Reassessing the Use Cases of Blockchain in the Real World

Published in
4 min readJul 4, 2022


Nine out of ten internet users must have come across the term “blockchain”. Even the recent mainstream adoption of NFTs, Web 3.0, virtual gaming sites, and the Metaverse seems to be a huge plus. However, most people tend to understand blockchain in relation to the dynamic world of cryptocurrency. This is not only partly true but also a near-sighted view of this game-changing technology. Although cryptocurrency remains a foremost use case for blockchain technology, it goes beyond that.

There are quite a host of implementation opportunities, even beyond the bulwarks of the financial system. Blockchain combines asymmetric cryptography, peer-to-peer networking, consensus-based mechanism, to create a kind of an immutable decentralized public ledger for storing information. Its principle of distributed ledgers serve as a great resource tool for companies, industries and government institutions that need a transparent, trustless, immutable and very-secure storage protocol for their database.

Interestingly, there’s no limit to innovative spaces the blockchain technology might occupy in years to come. Already, most industries and companies are finding new ways to implement the technology. In the light of this article, we’ll be delving into some popular use cases of the blockchain technology.

Supply Chain Management

The supply chain process is a tedious endeavor. It involves invoicing, bills of lading, track records and many more protocols that hinge on the movement of goods from the producer’s domain to the consumer’s end. Also multiple parties are involved, ranging from producers to distributors to auditors to consumers. Now imagine the current supply chain process where information systems are siloed and require manual transmissions to send and receive messages. This is not only labour-intensive but also frustrating, time-consuming, prone to human-oriented errors such as fraud and misrepresentation.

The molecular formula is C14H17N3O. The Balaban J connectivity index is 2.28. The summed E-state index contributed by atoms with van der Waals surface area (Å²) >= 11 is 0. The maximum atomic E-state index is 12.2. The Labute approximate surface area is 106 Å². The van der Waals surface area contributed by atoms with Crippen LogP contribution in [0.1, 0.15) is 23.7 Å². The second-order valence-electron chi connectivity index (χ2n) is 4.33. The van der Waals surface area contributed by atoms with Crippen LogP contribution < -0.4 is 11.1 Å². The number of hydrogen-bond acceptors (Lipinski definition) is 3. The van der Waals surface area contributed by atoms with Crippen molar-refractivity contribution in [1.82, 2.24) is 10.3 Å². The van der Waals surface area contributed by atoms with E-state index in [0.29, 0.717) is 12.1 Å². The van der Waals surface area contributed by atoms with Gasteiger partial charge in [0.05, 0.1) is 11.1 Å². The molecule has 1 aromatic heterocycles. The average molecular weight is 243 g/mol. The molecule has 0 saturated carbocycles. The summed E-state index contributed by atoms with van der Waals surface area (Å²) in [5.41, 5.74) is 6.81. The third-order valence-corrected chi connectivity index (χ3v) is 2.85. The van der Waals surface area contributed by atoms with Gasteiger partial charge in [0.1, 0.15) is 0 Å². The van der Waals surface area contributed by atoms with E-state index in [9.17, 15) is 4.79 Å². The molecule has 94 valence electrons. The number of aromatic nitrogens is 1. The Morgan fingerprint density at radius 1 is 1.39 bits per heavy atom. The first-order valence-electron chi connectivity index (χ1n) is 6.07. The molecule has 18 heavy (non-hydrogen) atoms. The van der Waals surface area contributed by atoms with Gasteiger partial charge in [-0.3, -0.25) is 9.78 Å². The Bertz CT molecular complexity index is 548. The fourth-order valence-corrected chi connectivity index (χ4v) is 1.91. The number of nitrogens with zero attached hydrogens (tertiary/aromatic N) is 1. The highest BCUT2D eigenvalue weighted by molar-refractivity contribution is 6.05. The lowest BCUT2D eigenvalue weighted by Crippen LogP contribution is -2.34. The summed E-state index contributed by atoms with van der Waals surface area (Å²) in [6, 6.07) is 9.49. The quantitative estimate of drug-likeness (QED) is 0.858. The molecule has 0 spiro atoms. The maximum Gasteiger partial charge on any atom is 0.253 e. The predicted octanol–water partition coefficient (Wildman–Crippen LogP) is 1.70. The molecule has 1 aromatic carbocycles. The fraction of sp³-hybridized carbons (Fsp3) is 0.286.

Through the help of blockchain, traceability is assured. Companies can map and visualize the whole supply chain by engaging the customers with immutable data of the whereabouts of their goods. This enables quick feedback mechanisms used to monitor the distribution chain of their goods and services, which in turn aids to combat counterfeiting and sales of fake products. Blockchain can also help in the area of data privacy since a consensus needs to be reached before any changes can be made to the database, or information is accessed.

Better Voting System

Good democracy, as we all know, equals a good voting system. A good voting infrastructure ought to be efficient, error-free and transparent for citizens to check the validity of the process. Although electronic voting has recently become an alternative at the moment, it’s still not entirely free from external attacks and breakdowns. In this case, blockchain can serve as a “transparent ballot box”. Its consensus protocols can invariably aid data verification. Think of blockchain as data pockets since transactions or data are imprinted to a blockchain as a hash. All transactions are dutifully stamped with a hash code which is broadcasted on the supposed network and governed by the participator. And therefore cannot be manipulated in any way. This helps to curb the unequal right to the assessment of any inspected data and reduces the cost of the whole process. It can also help to cut off any occurrence of internet censorship or marginalisation of opinions. This is made possible by the fact that about half percent of the whole participation needs to agree on a targeted cause to alter the database.

Better Loan Options and Other Financial Processes

Saving and borrowing are the pivotal belts of the financial industry. Banks and other centralized financial systems serve as loan givers to individuals and companies facing monetary drain. This needs a middleman or intermediary who oversees the loan process, from approval to distribution, giving rise to a bulk of inefficiencies such as lender’s sentiments, frustrating Know-Your-Customer process, and a long stretch of waiting hours.

In contrast, blockchain cancels out these shortcomings. Using blockchain smart contracts, middlemen are eliminated and the whole process can be made seamless and less time-consuming. A smart contract is a set of programs that executes automatically after certain conditions are met. All the lender and giver needs to do is to agree on a payment plan using smart contracts. Then wait for the contracts to validate and record the transactions — no middleman, no long waiting hours, no misappropriation of funds.

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